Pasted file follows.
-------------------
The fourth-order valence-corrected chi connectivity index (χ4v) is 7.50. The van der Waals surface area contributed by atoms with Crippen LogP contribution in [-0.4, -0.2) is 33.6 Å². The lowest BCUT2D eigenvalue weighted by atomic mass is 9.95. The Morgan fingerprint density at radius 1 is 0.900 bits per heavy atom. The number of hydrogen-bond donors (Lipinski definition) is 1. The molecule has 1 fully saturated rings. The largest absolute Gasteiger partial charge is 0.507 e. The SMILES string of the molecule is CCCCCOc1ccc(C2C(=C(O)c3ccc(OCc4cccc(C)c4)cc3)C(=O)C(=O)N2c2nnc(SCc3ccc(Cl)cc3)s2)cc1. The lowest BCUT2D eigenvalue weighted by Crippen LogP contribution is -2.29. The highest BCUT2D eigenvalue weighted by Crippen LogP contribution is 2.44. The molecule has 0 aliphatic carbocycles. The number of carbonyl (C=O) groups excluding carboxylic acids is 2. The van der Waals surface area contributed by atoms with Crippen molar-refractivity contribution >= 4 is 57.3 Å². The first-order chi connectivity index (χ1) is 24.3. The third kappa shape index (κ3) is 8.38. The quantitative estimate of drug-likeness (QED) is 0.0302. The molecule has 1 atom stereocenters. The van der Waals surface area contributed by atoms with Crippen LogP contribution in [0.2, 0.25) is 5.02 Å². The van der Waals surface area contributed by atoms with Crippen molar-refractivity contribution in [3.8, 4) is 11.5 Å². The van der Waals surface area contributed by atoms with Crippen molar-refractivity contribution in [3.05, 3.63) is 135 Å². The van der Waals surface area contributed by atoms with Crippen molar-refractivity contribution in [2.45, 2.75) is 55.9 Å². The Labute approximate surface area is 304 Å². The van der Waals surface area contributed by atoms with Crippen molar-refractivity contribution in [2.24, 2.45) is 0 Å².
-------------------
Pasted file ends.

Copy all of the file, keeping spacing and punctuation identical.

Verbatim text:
The fourth-order valence-corrected chi connectivity index (χ4v) is 7.50. The van der Waals surface area contributed by atoms with Crippen LogP contribution in [-0.4, -0.2) is 33.6 Å². The lowest BCUT2D eigenvalue weighted by atomic mass is 9.95. The Morgan fingerprint density at radius 1 is 0.900 bits per heavy atom. The number of hydrogen-bond donors (Lipinski definition) is 1. The molecule has 1 fully saturated rings. The largest absolute Gasteiger partial charge is 0.507 e. The SMILES string of the molecule is CCCCCOc1ccc(C2C(=C(O)c3ccc(OCc4cccc(C)c4)cc3)C(=O)C(=O)N2c2nnc(SCc3ccc(Cl)cc3)s2)cc1. The lowest BCUT2D eigenvalue weighted by Crippen LogP contribution is -2.29. The highest BCUT2D eigenvalue weighted by Crippen LogP contribution is 2.44. The molecule has 0 aliphatic carbocycles. The number of carbonyl (C=O) groups excluding carboxylic acids is 2. The van der Waals surface area contributed by atoms with Crippen molar-refractivity contribution >= 4 is 57.3 Å². The first-order chi connectivity index (χ1) is 24.3. The third kappa shape index (κ3) is 8.38. The quantitative estimate of drug-likeness (QED) is 0.0302. The molecule has 1 atom stereocenters. The van der Waals surface area contributed by atoms with Crippen LogP contribution in [0.2, 0.25) is 5.02 Å². The van der Waals surface area contributed by atoms with Crippen molar-refractivity contribution in [3.8, 4) is 11.5 Å². The van der Waals surface area contributed by atoms with Crippen molar-refractivity contribution in [3.05, 3.63) is 135 Å². The van der Waals surface area contributed by atoms with Crippen molar-refractivity contribution in [2.45, 2.75) is 55.9 Å². The Labute approximate surface area is 304 Å². The van der Waals surface area contributed by atoms with Crippen molar-refractivity contribution in [2.24, 2.45) is 0 Å².